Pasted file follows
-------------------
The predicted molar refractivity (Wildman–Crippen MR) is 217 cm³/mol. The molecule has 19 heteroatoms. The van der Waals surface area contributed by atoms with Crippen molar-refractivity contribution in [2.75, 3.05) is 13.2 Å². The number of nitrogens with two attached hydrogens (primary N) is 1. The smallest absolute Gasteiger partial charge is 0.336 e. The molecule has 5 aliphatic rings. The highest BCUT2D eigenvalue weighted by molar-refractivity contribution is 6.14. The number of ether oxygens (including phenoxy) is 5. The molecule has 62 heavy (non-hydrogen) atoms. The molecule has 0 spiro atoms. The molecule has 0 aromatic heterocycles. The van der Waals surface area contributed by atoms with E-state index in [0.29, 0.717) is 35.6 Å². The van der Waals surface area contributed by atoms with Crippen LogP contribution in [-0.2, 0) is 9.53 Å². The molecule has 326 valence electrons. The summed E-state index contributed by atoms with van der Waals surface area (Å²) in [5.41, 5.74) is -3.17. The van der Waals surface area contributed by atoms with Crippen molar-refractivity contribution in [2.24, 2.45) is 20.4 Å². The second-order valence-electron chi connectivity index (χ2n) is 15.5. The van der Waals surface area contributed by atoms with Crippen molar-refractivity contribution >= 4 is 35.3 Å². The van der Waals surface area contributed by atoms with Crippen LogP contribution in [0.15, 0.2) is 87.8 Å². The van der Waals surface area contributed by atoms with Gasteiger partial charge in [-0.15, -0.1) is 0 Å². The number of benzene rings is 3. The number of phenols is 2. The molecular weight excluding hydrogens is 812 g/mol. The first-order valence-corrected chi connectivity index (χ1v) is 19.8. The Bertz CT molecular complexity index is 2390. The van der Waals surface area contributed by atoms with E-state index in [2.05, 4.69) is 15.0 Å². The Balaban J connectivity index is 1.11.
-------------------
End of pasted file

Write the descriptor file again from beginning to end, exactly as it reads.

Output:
The predicted molar refractivity (Wildman–Crippen MR) is 217 cm³/mol. The molecule has 19 heteroatoms. The van der Waals surface area contributed by atoms with Crippen molar-refractivity contribution in [2.75, 3.05) is 13.2 Å². The number of nitrogens with two attached hydrogens (primary N) is 1. The smallest absolute Gasteiger partial charge is 0.336 e. The molecule has 5 aliphatic rings. The highest BCUT2D eigenvalue weighted by molar-refractivity contribution is 6.14. The number of ether oxygens (including phenoxy) is 5. The molecule has 62 heavy (non-hydrogen) atoms. The molecule has 0 spiro atoms. The molecule has 0 aromatic heterocycles. The van der Waals surface area contributed by atoms with E-state index in [0.29, 0.717) is 35.6 Å². The van der Waals surface area contributed by atoms with Crippen LogP contribution in [-0.2, 0) is 9.53 Å². The molecule has 326 valence electrons. The summed E-state index contributed by atoms with van der Waals surface area (Å²) in [5.41, 5.74) is -3.17. The van der Waals surface area contributed by atoms with Crippen molar-refractivity contribution in [2.24, 2.45) is 20.4 Å². The second-order valence-electron chi connectivity index (χ2n) is 15.5. The van der Waals surface area contributed by atoms with Crippen molar-refractivity contribution >= 4 is 35.3 Å². The van der Waals surface area contributed by atoms with Crippen LogP contribution in [0.15, 0.2) is 87.8 Å². The van der Waals surface area contributed by atoms with Gasteiger partial charge in [-0.15, -0.1) is 0 Å². The number of benzene rings is 3. The number of phenols is 2. The molecular weight excluding hydrogens is 812 g/mol. The first-order valence-corrected chi connectivity index (χ1v) is 19.8. The Bertz CT molecular complexity index is 2390. The van der Waals surface area contributed by atoms with E-state index in [2.05, 4.69) is 15.0 Å². The Balaban J connectivity index is 1.11.